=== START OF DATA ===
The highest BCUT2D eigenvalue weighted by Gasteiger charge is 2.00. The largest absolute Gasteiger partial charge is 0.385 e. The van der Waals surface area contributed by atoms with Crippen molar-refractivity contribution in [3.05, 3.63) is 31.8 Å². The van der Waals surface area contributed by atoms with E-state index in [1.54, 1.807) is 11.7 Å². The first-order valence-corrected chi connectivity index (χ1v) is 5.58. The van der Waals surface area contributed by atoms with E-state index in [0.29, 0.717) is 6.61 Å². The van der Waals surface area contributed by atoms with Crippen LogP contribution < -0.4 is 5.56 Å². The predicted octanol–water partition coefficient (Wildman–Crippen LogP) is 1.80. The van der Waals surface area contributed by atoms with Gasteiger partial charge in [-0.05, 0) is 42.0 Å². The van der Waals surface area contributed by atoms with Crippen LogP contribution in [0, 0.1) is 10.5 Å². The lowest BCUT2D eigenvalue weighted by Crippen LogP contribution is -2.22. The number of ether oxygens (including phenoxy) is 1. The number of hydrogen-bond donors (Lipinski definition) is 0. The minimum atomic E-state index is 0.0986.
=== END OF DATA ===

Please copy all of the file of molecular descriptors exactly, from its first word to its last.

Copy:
The highest BCUT2D eigenvalue weighted by Gasteiger charge is 2.00. The largest absolute Gasteiger partial charge is 0.385 e. The van der Waals surface area contributed by atoms with Crippen molar-refractivity contribution in [3.05, 3.63) is 31.8 Å². The van der Waals surface area contributed by atoms with E-state index in [1.54, 1.807) is 11.7 Å². The first-order valence-corrected chi connectivity index (χ1v) is 5.58. The van der Waals surface area contributed by atoms with E-state index in [0.29, 0.717) is 6.61 Å². The van der Waals surface area contributed by atoms with Crippen LogP contribution < -0.4 is 5.56 Å². The predicted octanol–water partition coefficient (Wildman–Crippen LogP) is 1.80. The van der Waals surface area contributed by atoms with Gasteiger partial charge in [-0.05, 0) is 42.0 Å². The van der Waals surface area contributed by atoms with Crippen LogP contribution in [0, 0.1) is 10.5 Å². The lowest BCUT2D eigenvalue weighted by Crippen LogP contribution is -2.22. The number of ether oxygens (including phenoxy) is 1. The number of hydrogen-bond donors (Lipinski definition) is 0. The minimum atomic E-state index is 0.0986.